Intestinal Bacteria Alter Gut and Brain Function: McMaster Study
Finding may lead to a new microbiota-directed therapies for gastrointestinal upset and brain disorders
Research from McMaster University has found that bacteria in the gut impacts both intestinal and behavioural symptoms in patients suffering from irritable bowel syndrome (IBS), a finding which could lead to new microbiota-directed treatments. The new study was led by researchers from the Farncombe Family Digestive Health Research Institute at McMaster, in collaboration with researchers from the University of Waterloo. IBS is the most common gastrointestinal disorder in the world. It affects the large intestine and patients suffer from abdominal pain and altered bowel habits like diarrhea and constipation, which are often accompanied by chronic anxiety or depression. Current treatments aimed at improving symptoms have limited effectiveness because the underlying causes are unknown. The goal of the study was to explore whether fecal microbiota from human IBS patients with diarrhea has the ability to influence gut and brain function in recipient mice. Using fecal transplants, researchers transferred microbiota from IBS patients with or without anxiety into germ-free mice. The mice went on to develop changes both in intestinal function and behavior reminiscent of the donor IBS patients, compared to mice that were transplanted with microbiota from healthy individuals.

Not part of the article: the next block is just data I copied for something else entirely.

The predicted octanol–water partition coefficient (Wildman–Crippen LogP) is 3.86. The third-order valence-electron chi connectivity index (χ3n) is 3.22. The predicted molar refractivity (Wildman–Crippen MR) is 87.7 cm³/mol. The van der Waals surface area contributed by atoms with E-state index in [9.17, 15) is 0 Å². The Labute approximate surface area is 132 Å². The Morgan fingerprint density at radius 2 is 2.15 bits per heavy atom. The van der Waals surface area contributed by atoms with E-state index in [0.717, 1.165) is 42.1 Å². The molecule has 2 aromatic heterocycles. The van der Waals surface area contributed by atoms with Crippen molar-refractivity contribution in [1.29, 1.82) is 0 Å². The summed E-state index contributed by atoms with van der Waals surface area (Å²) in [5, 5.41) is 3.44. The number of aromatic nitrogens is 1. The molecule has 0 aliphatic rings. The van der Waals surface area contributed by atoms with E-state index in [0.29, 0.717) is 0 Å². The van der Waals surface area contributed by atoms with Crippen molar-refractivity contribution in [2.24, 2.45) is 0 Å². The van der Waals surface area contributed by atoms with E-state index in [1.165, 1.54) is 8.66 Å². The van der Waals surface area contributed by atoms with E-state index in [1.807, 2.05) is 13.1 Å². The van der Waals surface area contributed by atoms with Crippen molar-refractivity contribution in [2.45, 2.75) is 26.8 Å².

Click here to read more.
Chicago Review Course in Neurological Surgery
Jan. 24-Feb. 3, 2019; Chicago
Richard Lende Winter Neurosurgery Conference
Feb. 1-5, 2019; Snowbird, Utah
2019 NASBS Annual Meeting
Feb. 15-17, 2019; Orlando, Fla.
12th Annual International Symposium on Stereotactic Body Radiation Therapy and Stereotactic Radiosurgery
Feb. 22-24, 2019; Lake Buena Vista, Fla.